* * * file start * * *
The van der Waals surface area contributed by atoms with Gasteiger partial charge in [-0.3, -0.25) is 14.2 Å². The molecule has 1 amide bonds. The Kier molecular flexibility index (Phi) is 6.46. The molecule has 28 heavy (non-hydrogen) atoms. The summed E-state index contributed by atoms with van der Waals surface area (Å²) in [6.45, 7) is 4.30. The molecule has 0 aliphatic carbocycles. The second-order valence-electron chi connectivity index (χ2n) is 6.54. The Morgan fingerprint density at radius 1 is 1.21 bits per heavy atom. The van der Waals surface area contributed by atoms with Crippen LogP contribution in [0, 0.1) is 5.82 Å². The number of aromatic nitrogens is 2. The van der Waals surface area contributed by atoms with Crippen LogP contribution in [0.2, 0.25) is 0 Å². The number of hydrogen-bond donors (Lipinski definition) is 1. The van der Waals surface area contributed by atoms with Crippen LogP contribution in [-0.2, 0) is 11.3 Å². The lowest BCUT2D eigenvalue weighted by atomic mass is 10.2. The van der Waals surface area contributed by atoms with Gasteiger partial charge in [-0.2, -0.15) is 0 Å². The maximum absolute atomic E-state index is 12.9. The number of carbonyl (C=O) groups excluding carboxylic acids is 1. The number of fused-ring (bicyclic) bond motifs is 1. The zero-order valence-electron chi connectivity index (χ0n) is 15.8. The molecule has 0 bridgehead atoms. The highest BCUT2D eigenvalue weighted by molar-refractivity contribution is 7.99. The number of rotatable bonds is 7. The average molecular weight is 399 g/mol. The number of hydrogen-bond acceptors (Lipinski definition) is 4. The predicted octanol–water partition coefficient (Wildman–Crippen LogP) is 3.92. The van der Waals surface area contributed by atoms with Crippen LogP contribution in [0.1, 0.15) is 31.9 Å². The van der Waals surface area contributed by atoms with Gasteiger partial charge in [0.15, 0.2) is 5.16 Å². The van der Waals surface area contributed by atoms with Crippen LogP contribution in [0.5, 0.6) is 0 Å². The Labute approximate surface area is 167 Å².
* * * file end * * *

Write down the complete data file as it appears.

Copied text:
The van der Waals surface area contributed by atoms with Gasteiger partial charge in [-0.3, -0.25) is 14.2 Å². The molecule has 1 amide bonds. The Kier molecular flexibility index (Phi) is 6.46. The molecule has 28 heavy (non-hydrogen) atoms. The summed E-state index contributed by atoms with van der Waals surface area (Å²) in [6.45, 7) is 4.30. The molecule has 0 aliphatic carbocycles. The second-order valence-electron chi connectivity index (χ2n) is 6.54. The Morgan fingerprint density at radius 1 is 1.21 bits per heavy atom. The van der Waals surface area contributed by atoms with Crippen LogP contribution in [0, 0.1) is 5.82 Å². The number of aromatic nitrogens is 2. The van der Waals surface area contributed by atoms with Crippen LogP contribution in [0.2, 0.25) is 0 Å². The number of hydrogen-bond donors (Lipinski definition) is 1. The van der Waals surface area contributed by atoms with Crippen LogP contribution in [-0.2, 0) is 11.3 Å². The lowest BCUT2D eigenvalue weighted by atomic mass is 10.2. The van der Waals surface area contributed by atoms with Gasteiger partial charge in [-0.2, -0.15) is 0 Å². The maximum absolute atomic E-state index is 12.9. The number of carbonyl (C=O) groups excluding carboxylic acids is 1. The number of fused-ring (bicyclic) bond motifs is 1. The zero-order valence-electron chi connectivity index (χ0n) is 15.8. The molecule has 0 bridgehead atoms. The highest BCUT2D eigenvalue weighted by molar-refractivity contribution is 7.99. The number of rotatable bonds is 7. The average molecular weight is 399 g/mol. The number of hydrogen-bond acceptors (Lipinski definition) is 4. The predicted octanol–water partition coefficient (Wildman–Crippen LogP) is 3.92. The van der Waals surface area contributed by atoms with Crippen LogP contribution in [0.1, 0.15) is 31.9 Å². The van der Waals surface area contributed by atoms with Gasteiger partial charge in [0.15, 0.2) is 5.16 Å². The van der Waals surface area contributed by atoms with Crippen LogP contribution in [0.5, 0.6) is 0 Å². The Labute approximate surface area is 167 Å².